Woodrow Wilson

Thomas Woodrow Wilson (December 28, 1856  February 3, 1924) was an American politician and academic who served as the 28th president of the United States from 1913 to 1921. A member of the Democratic Party, Wilson served as the president of Princeton University and as the governor of New Jersey before winning the 1912 presidential election. As president, Wilson changed the nation's economic policies and led the United States into World War I in 1917. He was the leading architect of the League of Nations, and his progressive stance on foreign policy came to be known as Wilsonianism.

Woodrow Wilson
Portrait by Harris & Ewing, 1919
28th President of the United States
In office
March 4, 1913  March 4, 1921
Vice PresidentThomas R. Marshall
Preceded byWilliam Howard Taft
Succeeded byWarren G. Harding
34th Governor of New Jersey
In office
January 17, 1911  March 1, 1913
Preceded byJohn Franklin Fort
Succeeded byJames Fairman Fielder
13th President of Princeton University
In office
October 25, 1902  October 21, 1910
Preceded byFrancis Landey Patton
Succeeded byJohn Grier Hibben
Personal details
Born
Thomas Woodrow Wilson

(1856-12-28)December 28, 1856
Staunton, Virginia, U.S.
DiedFebruary 3, 1924(1924-02-03) (aged 67)
Washington, D.C., U.S.
Resting placeWashington National Cathedral
Political partyDemocratic
Spouses
    (m. 1885; died 1914)
      (m. 1915)
      Children
      Parent
      Education
      Occupation
      • Politician
      • academic
      AwardsNobel Peace Prize (1919)
      Signature

      Wilson grew up in the American South, mainly in Augusta, Georgia, during the Civil War and Reconstruction. After earning a Ph.D. in political science from Johns Hopkins University, Wilson taught at various colleges before becoming the president of Princeton University and a spokesman for progressivism in higher education. As governor of New Jersey from 1911 to 1913, Wilson broke with party bosses and won the passage of several progressive reforms. To win the presidential nomination he mobilized progressives and Southerners to his cause at the 1912 Democratic National Convention. Wilson defeated incumbent Republican William Howard Taft and third-party nominee Theodore Roosevelt to easily win the 1912 United States presidential election, becoming the first Southerner to do so since 1848. During his first year as president, Wilson authorized the widespread imposition of segregation inside the federal bureaucracy. His first term was largely devoted to pursuing passage of his progressive New Freedom domestic agenda. His first major priority was the Revenue Act of 1913, which lowered tariffs and began the modern income tax. Wilson also negotiated the passage of the Federal Reserve Act, which created the Federal Reserve System. Two major laws, the Federal Trade Commission Act and the Clayton Antitrust Act, were enacted to promote business competition and combat extreme corporate power.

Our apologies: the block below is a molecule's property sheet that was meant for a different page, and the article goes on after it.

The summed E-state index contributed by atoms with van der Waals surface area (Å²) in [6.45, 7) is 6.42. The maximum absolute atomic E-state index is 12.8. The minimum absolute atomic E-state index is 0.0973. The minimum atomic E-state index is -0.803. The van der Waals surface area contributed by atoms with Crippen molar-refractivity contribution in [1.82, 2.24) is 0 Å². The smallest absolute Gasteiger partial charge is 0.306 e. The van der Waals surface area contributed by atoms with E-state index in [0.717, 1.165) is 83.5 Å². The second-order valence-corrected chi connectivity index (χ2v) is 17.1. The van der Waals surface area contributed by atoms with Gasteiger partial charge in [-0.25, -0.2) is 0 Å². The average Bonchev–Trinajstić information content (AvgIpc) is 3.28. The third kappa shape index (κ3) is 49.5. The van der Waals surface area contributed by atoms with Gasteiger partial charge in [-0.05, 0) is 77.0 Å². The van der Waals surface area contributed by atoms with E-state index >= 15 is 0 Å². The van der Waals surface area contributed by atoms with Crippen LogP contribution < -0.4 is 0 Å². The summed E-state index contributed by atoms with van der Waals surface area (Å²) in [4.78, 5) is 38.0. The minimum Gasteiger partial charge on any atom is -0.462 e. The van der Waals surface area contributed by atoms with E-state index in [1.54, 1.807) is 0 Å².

At the outbreak of World War I in 1914, the U.S. declared neutrality as Wilson tried to negotiate a peace between the Allied and Central Powers. He narrowly won re-election in the 1916 United States presidential election, boasting how he kept the nation out of wars in Europe and Mexico. In April 1917, Wilson asked Congress for a declaration of war against Germany in response to its policy of unrestricted submarine warfare that sank American merchant ships. Wilson nominally presided over war-time mobilization and left military matters to the generals. He instead concentrated on diplomacy, issuing the Fourteen Points that the Allies and Germany accepted as a basis for post-war peace. He wanted the off-year elections of 1918 to be a referendum endorsing his policies, but instead the Republicans took control of Congress. After the Allied victory in November 1918, Wilson went to Paris where he and the British and French leaders dominated the Paris Peace Conference. Wilson successfully advocated for the establishment of a multinational organization, the League of Nations. It was incorporated into the Treaty of Versailles that he signed. Wilson had refused to bring any leading Republican into the Paris talks, and back home he rejected a Republican compromise that would have allowed the Senate to ratify the Versailles Treaty and join the League.

      Wilson had intended to seek a third term in office but suffered a severe stroke in October 1919 that left him incapacitated. His wife and his doctor controlled Wilson, and no significant decisions were made. Meanwhile, his policies alienated German and Irish Democrats and the Republicans won a landslide in the 1920 presidential election. Scholars have generally ranked Wilson in the upper tier of U.S presidents, although he has been criticized for supporting racial segregation. His liberalism nevertheless lives on as a major factor in American foreign policy, and his vision of ethnic self-determination resonated globally.


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